Has Red Toryism peaked already?

Cameron's flirtation with Red Toryism, like Blair's with stakeholding capitalism, was entirely super

The self-styled 'Red Tory' Phillip Blond appeared to be in the ascendancy earlier this year as David Cameron appeared alongside him at the launch of Demos's Progressive Conservatism project. Speculation that Cameron was prepared to embrace significant elements of Red Toryism intensified when his speech on "moral capitalism" to the World Economic Forum in Davos drew heavily on Blond's work. He even poached Blond's smart line on "recapitalising the poor".

Yet nearly six months on, Blond has little to show for his consistent attempts to woo the Tory leader. He has argued that the Conservatives should abandon their support for the part-privatisation of Royal Mail and outline a plan to extend the Post Office's retail banking function. But even after Lord Mandelson's policy retreat the Tories remain committed to privatisation. Cameron also shows no sign of support for a genuinely progressive tax system.

The Guardian's Tom Clark thinks he has an explanation. Noting the party's failure to support the tighter competition laws advocated by Blond, he writes:

While this policy is attractive, a Tory government would struggle to implement it, because it clashes with the big Conservative business interests. We arrive at the nub of the argument for ingesting Red Toryism with a shovel-load of salt. Clever people, of whom Blond is indubitably one, are prone to over-intellectualising politics - failing to grasp that it is a game where interests trump ideas. In the Tory party, the weightiest interest is property - not the abstract notion, but the real security of those who happen to own it.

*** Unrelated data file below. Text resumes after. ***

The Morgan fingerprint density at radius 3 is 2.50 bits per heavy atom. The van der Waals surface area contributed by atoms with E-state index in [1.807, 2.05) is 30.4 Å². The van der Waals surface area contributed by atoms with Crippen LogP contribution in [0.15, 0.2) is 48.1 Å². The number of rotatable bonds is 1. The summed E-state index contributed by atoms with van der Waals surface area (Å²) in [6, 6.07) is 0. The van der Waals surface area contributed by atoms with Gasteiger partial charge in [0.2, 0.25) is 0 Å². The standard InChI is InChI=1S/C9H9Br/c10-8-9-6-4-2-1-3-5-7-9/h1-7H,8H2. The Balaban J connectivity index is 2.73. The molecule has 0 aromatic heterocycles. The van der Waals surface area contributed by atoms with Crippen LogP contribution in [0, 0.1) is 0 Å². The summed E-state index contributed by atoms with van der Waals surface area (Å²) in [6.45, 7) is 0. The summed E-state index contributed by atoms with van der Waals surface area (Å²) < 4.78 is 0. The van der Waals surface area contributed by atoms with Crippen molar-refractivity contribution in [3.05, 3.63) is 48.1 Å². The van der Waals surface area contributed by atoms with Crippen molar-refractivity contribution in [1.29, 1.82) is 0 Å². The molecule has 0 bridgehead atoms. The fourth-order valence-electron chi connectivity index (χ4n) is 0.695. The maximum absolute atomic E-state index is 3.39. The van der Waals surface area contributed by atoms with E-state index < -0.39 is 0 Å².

It's hard to avoid the conclusion that Cameron's flirtation with Red Toryism was no more substantial than Tony Blair's fleeting support for Will Hutton's brand of stakeholder capitalism in his 1996 Singapore speech.

Hutton, briefly touted as the philosopher-king of New Labour, soon found himself sidelined in favour of Anthony Giddens as it became clear that his ideas would require a degree of state intervention intolerable for Blair. Just as social democrats speak longingly of Blair's Singapore speech, expect the Red Tories to soon wistfully reminisce about Cameron's Davos speech.

For all the seductiveness of Blond's analysis, it's increasingly clear that Conservative policy will continue to owe more to Arthur Laffer than to the Red Tories.

George Eaton is political editor of the New Statesman.

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I'm a Remain voter who feels optimistic about Brexit - here's why

Take back control is more than just a slogan. 

Most politics geeks have found themselves deliciously sucked into a soap opera over the last few days. It’s fast-paced, personality-based and ripe for speculation. But underneath it all, the deeper, harder questions remain – what does Brexit look like, and how can we make it work?

When news of Leave’s victory broke in the early hours of Friday morning (is it possible that was just a week ago?) I felt like the only Remain voter who had some kind of optimism. Fellow Remainers still reeling from the result berate me for it, but I continue to find two reasons for hope.